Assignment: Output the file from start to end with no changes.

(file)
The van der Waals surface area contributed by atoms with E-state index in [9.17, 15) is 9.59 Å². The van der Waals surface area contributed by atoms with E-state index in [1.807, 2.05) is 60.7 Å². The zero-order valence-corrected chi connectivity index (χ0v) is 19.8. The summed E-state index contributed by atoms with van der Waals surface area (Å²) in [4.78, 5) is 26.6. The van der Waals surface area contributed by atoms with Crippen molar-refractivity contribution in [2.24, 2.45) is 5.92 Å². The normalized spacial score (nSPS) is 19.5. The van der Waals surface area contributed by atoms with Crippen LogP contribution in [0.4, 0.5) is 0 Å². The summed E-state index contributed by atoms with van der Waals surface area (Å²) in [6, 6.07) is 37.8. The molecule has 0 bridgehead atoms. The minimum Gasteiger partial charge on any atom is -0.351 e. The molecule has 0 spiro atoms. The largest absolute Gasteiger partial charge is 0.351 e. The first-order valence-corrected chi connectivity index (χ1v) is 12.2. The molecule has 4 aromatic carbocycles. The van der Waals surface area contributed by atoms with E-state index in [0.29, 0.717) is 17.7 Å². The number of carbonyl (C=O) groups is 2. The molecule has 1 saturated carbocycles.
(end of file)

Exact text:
The van der Waals surface area contributed by atoms with E-state index in [9.17, 15) is 9.59 Å². The van der Waals surface area contributed by atoms with E-state index in [1.807, 2.05) is 60.7 Å². The zero-order valence-corrected chi connectivity index (χ0v) is 19.8. The summed E-state index contributed by atoms with van der Waals surface area (Å²) in [4.78, 5) is 26.6. The van der Waals surface area contributed by atoms with Crippen molar-refractivity contribution in [2.24, 2.45) is 5.92 Å². The normalized spacial score (nSPS) is 19.5. The van der Waals surface area contributed by atoms with Crippen LogP contribution in [0.4, 0.5) is 0 Å². The summed E-state index contributed by atoms with van der Waals surface area (Å²) in [6, 6.07) is 37.8. The molecule has 0 bridgehead atoms. The minimum Gasteiger partial charge on any atom is -0.351 e. The molecule has 0 spiro atoms. The largest absolute Gasteiger partial charge is 0.351 e. The first-order valence-corrected chi connectivity index (χ1v) is 12.2. The molecule has 4 aromatic carbocycles. The van der Waals surface area contributed by atoms with E-state index in [0.29, 0.717) is 17.7 Å². The number of carbonyl (C=O) groups is 2. The molecule has 1 saturated carbocycles.